Salt of the earth

Salt of the earth

With a dash of determination, a P.E.I. student investigates the island's water supply.
March 2, 2003

When Brianne Lewis first learned that the water in a neighbour's well was contaminated, she knew she had stumbled onto a salty situation.

As it turns out, her neighbour's well was contaminated with road salt—the type used all over Prince Edward Island during the winter months to keep the province's roads from becoming icy and treacherous. Although it was valuable in improving public safety, the salt was inadvertently creating a health hazard for many P.E.I. residents. That's when 15-year-old Brianne became worried. The grade 10 student from the small town of Marshfield near Charlottetown was quick to realize that road salt can seep into the earth and pose a serious environmental threat—especially on an island that only has ground water to quench its thirst. That's when she sprang into action.

"Prince Edward Island has a unique aquifer system—they're all interconnected," says Brianne. "Because we have no other source of drinking water, it's especially important for them to do something about it—so it doesn't affect the whole island."

Not everyone saw the situation her way. There were doubters and those who wanted proof. "People weren't really aware that this problem existed on P.E.I.," says Brianne, recalling that government officials initially told her that road salt contamination was an exceedingly rare occurrence.

How would Brianne convince the doubting Thomases? She would give them the proof they wanted by combining a formal, scientific approach with a bit of good old-fashioned leg work. Selecting homes from the area around Marshfield, Brianne collected water samples and tested their salinity in a formal laboratory setting. She discovered that just under half of the 41 samples she took from the wells contained more than 20 milligrams of sodium per litre—the level at which local guidelines suggest that you notify a doctor about the state of your drinking water. That warning, she notes, stems from the risks that have been associated with high intake of salt, including high blood pressure and heart problems.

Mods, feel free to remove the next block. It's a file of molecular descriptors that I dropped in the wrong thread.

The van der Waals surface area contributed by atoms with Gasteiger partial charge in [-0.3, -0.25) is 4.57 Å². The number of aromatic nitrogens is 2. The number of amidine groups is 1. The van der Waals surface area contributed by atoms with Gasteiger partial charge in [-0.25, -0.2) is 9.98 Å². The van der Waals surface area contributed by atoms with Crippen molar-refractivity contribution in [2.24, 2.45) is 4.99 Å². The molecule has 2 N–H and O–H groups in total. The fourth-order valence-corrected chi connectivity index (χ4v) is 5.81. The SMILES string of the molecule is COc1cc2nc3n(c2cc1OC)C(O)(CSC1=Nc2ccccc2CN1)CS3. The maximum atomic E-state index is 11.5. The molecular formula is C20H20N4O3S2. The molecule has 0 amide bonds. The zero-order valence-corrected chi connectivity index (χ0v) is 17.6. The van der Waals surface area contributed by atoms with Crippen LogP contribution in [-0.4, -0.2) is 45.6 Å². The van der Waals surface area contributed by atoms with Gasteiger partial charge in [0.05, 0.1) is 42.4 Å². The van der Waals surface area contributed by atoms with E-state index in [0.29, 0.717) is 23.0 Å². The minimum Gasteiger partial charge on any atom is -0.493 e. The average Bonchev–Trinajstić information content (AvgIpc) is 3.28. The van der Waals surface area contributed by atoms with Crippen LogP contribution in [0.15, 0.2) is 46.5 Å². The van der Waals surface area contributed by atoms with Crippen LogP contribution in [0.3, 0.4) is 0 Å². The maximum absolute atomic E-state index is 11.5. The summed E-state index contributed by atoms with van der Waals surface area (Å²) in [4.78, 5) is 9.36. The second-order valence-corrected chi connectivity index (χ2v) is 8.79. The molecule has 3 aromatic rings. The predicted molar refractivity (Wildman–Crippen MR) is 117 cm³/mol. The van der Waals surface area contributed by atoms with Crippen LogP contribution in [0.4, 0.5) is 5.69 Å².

But that wasn't the worst of it. When she repeated her investigation the following year for a similar project, she was even more surprised. This time, the average sodium level in the water samples was more than 49 milligrams per litre, and samples from three different wells exceeded the federally mandated limit of 250 milligrams per litre. Brianne later learned that the owners of the three wells would be able to replace them at the government's expense.

Brianne had finally succeeded in convincing everyone involved that road salt regularly contaminates well water on Prince Edward Island. Along the way, her diligent and detailed work had won her the praise of her neighbours—and a little attention from the outside world. In May 2001, her project was awarded a Bronze Medal in the Junior category of the Earth and Environmental Sciences division at the Canada-Wide Science Fair in Kingston, Ontario, the Youth Science Foundation Canada's national championships for science projects. She was also awarded a $2,000 scholarship to the University of Western Ontario, and the $500 Merck Frosst Prize for a project pertaining to human health. And at the 2002 Canada-Wide Science Fair in Saskatoon, Saskatchewan, she did even better by winning a Silver Medal in the Earth and Environmental Sciences division.

Looking ahead, Brianne says she's keen on jumping from one salty situation to another. This time she'd like to examine the impact that salt in water has on the health of humans and animals—an area she says has not been well explored by researchers.